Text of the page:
Fresch

302 posts in 2037 days


#10 posted 02-27-2018 09:03 PM

I was trying to stop the 120v/240v will save you money from the power co. That the saw is better on 240v over 120v.

The parts from sawstop are factory parts so safety should be fine if you wire it correctly.

View clin's profile

clin

919 posts in 1113 days


#11 posted 02-27-2018 10:03 PM

I’ll just restate what knotscott said. At 240V, it will draw half the current it would draw at 120 V, given the same load on the motor. Half the current means there will be half the voltage drop to the saw. Will this matter? Not much.

Assuming your wiring is to code, the voltage drop is not going to be much more than 1 or 2 volts at full power. So I think at best you might get a few percent more maximum power out of the saw. I’d doubt you’d be able to notice.

The expense is minimal and if you like to tinker, then sure why not, but don’t expect much, if any change.

And I think MrUnix makes a good point that that 240 V plug may be better left available for some other machine that really needs 240 V.

If you really want to tinker with the saw, I’d put the $70 towards upgrading to the 3 HP. That’s a difference that actually means something.

-- Clin

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Trout121180

44 posts in 224 days


#12 posted 02-27-2018 10:33 PM

Hey guys,
Plenty of 240v outlets throughout the shop. To be honest while I had the electrician here I had him add another one just for the table saw. My 8” jointer has its own 240v 20amp circuit and plug. My compressor had it’s own 220v. And my planer has its own 240v 30amp circuit. 5hp motor on the planer!!!! Can’t wait to fire that bad boy up. Should be here tomorrow and is a nice upgrade!!!!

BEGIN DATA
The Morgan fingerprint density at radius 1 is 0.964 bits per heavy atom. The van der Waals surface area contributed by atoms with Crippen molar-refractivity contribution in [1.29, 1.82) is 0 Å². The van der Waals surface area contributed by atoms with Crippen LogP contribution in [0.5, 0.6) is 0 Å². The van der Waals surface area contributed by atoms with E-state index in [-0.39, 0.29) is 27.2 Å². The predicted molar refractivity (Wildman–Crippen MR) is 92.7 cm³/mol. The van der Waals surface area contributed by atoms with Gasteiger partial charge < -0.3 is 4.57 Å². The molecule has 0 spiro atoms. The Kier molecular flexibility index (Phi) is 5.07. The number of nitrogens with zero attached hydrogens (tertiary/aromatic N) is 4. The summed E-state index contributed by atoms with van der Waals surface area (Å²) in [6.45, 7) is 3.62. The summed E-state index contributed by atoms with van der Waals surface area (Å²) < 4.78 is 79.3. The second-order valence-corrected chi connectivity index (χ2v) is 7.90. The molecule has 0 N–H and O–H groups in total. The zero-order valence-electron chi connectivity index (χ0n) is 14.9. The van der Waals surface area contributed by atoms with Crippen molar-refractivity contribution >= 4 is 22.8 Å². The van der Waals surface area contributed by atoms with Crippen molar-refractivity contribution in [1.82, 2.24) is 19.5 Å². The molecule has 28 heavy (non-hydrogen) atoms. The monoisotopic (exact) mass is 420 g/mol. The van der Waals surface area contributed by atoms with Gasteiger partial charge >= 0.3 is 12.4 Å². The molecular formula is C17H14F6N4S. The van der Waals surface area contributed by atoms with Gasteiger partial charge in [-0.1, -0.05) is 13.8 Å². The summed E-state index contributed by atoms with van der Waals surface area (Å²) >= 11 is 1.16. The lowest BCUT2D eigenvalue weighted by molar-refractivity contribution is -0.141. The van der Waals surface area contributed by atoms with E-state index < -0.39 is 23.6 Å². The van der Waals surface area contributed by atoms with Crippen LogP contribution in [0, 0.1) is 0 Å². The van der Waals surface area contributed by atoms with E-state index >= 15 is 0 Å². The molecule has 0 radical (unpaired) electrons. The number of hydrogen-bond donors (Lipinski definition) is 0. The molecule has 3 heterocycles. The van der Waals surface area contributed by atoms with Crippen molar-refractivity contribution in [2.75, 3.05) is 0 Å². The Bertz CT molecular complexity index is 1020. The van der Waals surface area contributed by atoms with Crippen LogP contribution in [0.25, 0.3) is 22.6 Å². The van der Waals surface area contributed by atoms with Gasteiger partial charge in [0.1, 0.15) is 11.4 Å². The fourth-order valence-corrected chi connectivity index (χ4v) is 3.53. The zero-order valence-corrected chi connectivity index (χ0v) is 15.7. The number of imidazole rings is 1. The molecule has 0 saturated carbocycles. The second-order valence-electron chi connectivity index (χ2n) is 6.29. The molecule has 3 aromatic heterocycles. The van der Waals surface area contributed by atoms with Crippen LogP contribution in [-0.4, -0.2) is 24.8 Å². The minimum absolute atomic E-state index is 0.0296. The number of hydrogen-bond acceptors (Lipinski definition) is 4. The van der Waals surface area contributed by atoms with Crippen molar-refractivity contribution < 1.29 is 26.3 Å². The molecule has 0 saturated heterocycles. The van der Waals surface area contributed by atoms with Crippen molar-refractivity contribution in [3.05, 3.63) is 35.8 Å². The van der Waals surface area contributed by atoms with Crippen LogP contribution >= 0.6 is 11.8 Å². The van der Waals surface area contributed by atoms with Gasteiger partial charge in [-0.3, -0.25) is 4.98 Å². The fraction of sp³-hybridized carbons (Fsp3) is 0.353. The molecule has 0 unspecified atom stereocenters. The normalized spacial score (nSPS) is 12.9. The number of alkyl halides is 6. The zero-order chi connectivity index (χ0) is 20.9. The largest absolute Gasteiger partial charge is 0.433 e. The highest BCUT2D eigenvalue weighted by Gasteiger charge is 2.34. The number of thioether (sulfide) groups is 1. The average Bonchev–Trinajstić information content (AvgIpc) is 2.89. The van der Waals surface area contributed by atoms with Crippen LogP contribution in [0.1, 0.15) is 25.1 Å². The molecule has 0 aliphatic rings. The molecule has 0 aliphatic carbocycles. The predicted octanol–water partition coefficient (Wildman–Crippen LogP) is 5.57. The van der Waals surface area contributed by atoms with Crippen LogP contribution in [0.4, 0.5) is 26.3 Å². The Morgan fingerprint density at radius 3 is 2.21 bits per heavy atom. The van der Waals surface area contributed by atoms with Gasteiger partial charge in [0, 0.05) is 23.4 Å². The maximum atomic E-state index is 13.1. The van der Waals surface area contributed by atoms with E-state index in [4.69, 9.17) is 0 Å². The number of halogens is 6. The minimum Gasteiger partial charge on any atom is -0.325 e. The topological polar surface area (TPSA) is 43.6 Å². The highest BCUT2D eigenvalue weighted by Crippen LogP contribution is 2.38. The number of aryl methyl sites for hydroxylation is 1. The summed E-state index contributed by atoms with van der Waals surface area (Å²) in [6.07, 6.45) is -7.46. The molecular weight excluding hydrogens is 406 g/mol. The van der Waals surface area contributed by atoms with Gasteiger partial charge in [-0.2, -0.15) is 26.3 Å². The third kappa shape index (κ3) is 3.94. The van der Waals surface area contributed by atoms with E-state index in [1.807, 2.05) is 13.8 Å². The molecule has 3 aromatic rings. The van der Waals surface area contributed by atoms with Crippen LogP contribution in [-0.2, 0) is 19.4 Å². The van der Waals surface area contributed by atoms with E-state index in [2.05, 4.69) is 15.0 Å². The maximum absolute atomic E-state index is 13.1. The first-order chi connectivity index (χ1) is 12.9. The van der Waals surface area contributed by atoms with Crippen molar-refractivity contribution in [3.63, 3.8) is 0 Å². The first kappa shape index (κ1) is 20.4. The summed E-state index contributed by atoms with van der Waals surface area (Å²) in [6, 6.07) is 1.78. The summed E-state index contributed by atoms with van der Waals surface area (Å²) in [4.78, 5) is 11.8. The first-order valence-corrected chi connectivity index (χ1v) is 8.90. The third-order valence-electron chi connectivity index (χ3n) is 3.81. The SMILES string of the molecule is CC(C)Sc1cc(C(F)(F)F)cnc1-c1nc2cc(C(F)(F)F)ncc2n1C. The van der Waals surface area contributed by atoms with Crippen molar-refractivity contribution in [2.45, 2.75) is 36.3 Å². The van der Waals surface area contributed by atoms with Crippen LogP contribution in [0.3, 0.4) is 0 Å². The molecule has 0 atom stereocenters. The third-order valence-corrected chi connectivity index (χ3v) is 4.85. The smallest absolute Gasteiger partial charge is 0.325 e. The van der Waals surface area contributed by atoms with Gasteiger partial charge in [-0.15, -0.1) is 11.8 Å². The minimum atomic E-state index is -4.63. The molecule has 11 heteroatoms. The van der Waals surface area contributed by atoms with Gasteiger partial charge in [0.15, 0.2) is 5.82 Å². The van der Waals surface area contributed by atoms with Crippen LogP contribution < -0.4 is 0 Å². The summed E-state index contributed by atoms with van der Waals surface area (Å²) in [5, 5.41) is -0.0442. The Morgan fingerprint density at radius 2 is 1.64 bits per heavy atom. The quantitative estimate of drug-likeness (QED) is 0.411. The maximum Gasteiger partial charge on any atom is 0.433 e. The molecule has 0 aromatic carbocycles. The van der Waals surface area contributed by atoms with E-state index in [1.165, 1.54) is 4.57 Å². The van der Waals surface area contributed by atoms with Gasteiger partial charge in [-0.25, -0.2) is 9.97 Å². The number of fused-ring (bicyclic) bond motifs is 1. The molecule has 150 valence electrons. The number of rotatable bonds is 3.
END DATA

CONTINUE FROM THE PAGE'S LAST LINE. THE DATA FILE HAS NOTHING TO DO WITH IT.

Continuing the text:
But overall great info. And I do like to tinker. Really trying to learn and do things myself more and more. Pulling the trigger on this one. Thanks for the insight.

-- Luke “I thought I was wrong once, but I was mistaken.” “If you wait till the last minute it only takes a minute.”

View TrentDavis's profile

TrentDavis

41 posts in 2352 days


#13 posted 03-13-2018 05:17 PM

Sorry I’m late to this conversation.

I work at SawStop so I can provide some further insight.

The real advantage, as I see it, when converting from 110 VAC to 220 VAC is that the motor is going to be drawing less amperage. What this means to the end user is that the motor will run a bit cooler but more importantly it will be able to hog through more material without tripping the breaker on the contactor box. Sure, the motor will get up to full speed faster when you pull the paddle (I can tell when I hear someones saw start if it is wired for 110 VAC or 220 VAC), but I don’t know anyone who’s bothered by a slower startup.

Upgrading to 220 VAC won’t give you more horsepower or make the saw any safer* but if you find that you are tripping the breaker on your saw then it’s a worthwhile investment.

  • Theoretically, if the saw was underpowered it might slow the blade down which can (again, theoretically) increase the chances of kickback.